And we agree that it is far better to reinstate Temporary Protection Visas and the detention centre at Nauru. I agree with him on this, too:
Gillard was asked whether children would be removed to Malaysia as part of the process. She blustered furiously in response, which is her stock response on these issues, as it often is with Bowen, as though merely asking the question were improper. Yet it is a perfectly proper question. There are only three possible answers. One, the likeliest, is that the government hasn’t thought of the answer yet. Two, the government will remove children along with others on designated boats but is not game to say this for fear of being eaten alive by the Greens. Or three, the government will not remove children but cannot say this because it would set up a tremendous incentive for people-smugglers to make sure they had a supply of children on their boats.
Andrew Bolt – Thursday, May 12, 11 (06:36 am)
Why this shock at the Leftist bias of the ABC’s opinion site The Drum, when its editor eats cake like this andwhacks pinatas like that?
Andrew Bolt – Thursday, May 12, 11 (06:23 am)
Curiously, Premier Ted Baillieu believes it would insane to turn off one of Victoria’s biggest power generators when there’s nothing to replace it, and no gain to the climate whatsoever. And as for Julia Gillard’s mad carbon dioxide tax...::
PREMIER Ted Baillieu has hand-balled responsibility for Victoria meeting its key climate change target to the federal government - and warned he would not support a carbon tax that disadvantaged the state’s economy.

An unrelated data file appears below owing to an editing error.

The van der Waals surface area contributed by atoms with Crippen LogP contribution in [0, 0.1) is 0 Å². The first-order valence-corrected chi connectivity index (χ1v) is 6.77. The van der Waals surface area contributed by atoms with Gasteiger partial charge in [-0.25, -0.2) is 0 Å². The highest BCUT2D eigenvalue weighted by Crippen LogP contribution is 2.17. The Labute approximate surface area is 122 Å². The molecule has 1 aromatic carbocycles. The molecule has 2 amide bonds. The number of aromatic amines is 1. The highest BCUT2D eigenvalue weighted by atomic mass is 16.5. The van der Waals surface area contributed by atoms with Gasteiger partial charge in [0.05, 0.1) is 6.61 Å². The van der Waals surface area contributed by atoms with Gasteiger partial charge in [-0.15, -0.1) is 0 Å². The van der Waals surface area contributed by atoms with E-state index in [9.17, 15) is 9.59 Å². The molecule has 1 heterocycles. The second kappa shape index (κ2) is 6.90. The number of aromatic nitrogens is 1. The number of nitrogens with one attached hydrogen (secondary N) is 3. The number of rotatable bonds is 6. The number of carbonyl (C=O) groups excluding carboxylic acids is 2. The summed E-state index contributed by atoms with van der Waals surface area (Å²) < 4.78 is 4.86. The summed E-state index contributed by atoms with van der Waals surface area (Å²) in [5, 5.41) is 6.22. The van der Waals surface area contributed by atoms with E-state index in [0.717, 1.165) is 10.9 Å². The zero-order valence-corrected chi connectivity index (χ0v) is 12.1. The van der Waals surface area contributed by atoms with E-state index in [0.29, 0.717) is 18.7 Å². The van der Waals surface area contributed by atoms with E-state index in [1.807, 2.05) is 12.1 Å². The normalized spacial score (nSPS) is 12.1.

Speaking after the government abandoned negotiations over the staged closure of the Hazelwood power station - often described as Australia’s ‘’dirtiest’’ coal plant - the Premier said the Victoria’s legislated target to cut carbon dioxide emissions by 20 per cent by 2020 was ‘’aspirational’’.
Let’s see if Victorian Labor is mad enough in Opposition to keep campaigning to close a massive power station at the cost of hundreds of millions of dollars in compensation and higher power bills for all. My tip is that this insanity is over.
Andrew Bolt – Thursday, May 12, 11 (06:18 am)
John Howard says this Budget won’t save Julia Gillard:
Mr Howard said yesterday the budget was not the “political circuit-breaker” the government would have been hoping for.
“The government is in a difficult situation, it needed to re-establish itself and this budget will not achieve that,” the former prime minister told The Australian.
“My suspicion is that in three or four days people will move on and again be debating the carbon tax and asylum-seekers.”
Former Treasurer Peter Costello agrees. Not only is this a bizarre Budget for good times, it was sold disastrously: